I realize that I’ve been angry lately. Impatient could be more accurate. Indignant too.
I only feel this way with my work, or to be more accurate — when I am at work. I’ve been in this school for over four years now. Not long, but long enough. There is no doubt that there are things that can be done better — should be done better. Somehow, the scale of our task — educating the gifted — doesn’t measure up with the scale of our ambitions. I don’t want to be someone who simply resigns into the way things are. I am just not built that way. And yet I know that it is only through working with things the way they are that I can get anything done. This can be so frustrating.
There are days when I need to remind myself of why I do this. My father has it right — if I am to endure a job with all this unnecessary stress, I might as well choose one that pays better. I easily could (or maybe not considering these tough economic times). But rely on my sense of mission or duty to keep me stubborn. Day in and day out, I remain here for something all of us teachers came here for. There is no doubt that all of us teachers only wish the best for our students. We may not agree on how to go about it, but we can all do ourselves a favor by remembering why we are here.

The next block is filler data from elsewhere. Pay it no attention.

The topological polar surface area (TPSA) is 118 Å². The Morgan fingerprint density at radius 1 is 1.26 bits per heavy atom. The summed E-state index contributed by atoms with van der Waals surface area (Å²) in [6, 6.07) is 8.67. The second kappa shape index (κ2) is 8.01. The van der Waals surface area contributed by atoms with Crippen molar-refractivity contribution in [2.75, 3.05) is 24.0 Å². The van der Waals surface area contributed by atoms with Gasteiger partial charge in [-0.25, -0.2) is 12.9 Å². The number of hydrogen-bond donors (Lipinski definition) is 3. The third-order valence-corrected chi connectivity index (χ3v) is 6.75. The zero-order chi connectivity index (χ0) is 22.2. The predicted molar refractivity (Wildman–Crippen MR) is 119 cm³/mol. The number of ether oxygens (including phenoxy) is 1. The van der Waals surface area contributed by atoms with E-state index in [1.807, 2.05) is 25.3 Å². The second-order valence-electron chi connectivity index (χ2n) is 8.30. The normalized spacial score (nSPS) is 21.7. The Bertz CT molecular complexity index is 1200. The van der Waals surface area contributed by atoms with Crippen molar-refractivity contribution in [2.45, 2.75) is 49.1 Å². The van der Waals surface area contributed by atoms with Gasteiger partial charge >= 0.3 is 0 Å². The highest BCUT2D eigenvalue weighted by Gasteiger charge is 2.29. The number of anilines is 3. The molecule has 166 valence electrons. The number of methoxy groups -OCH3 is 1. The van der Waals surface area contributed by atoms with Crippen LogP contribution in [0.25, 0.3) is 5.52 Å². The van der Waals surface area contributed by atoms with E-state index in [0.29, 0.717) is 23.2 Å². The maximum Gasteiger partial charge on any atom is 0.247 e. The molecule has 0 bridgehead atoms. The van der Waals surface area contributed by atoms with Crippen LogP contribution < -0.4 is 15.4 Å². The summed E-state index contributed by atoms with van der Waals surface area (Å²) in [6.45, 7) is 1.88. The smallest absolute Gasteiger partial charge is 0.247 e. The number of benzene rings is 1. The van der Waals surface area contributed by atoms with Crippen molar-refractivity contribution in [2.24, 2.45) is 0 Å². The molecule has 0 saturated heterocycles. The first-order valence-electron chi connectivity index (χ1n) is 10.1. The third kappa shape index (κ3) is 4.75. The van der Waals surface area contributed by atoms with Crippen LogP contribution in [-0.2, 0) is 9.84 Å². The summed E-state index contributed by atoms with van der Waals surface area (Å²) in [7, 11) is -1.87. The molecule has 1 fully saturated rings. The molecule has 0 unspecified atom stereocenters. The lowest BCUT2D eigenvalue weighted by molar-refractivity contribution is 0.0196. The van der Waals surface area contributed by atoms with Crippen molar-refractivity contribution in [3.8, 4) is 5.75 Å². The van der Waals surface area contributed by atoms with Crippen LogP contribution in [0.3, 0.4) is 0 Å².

My core concern is that the world is changing quickly, our students with it, but we are not moving at the same clip. Increasingly, I see that their schooling is getting in the way of their education. I am concerned with the amount of work that seems to just increase year after year. I am bothered by the lack of varsity sports and the feeble support for clubs and extracurricular activities. I am troubled that all the government red tape will turn us into bureaucratic mummies, fit not for the classroom but for subterranean tombs. I feel we need to look hard into how we define and measure achievement. And I think we need to have an honest discussion of what values and virtues we really want our students to embody.
Times are changing, and yet our gym remains unfinished. Even with all the incremental upgrades in our IT department, that fact remains glaring — that building forever a marker of our missed opportunities and misplaced priorities. “Things haven’t changed” can be at once the most comforting and most frightening thing a future alumni could say. So when they say that let it be for the right reasons — that despite all our limitations, we are a community who continues to do our best. That is how it has always been. But at this point, I just dare to ask — are we being the best we can be?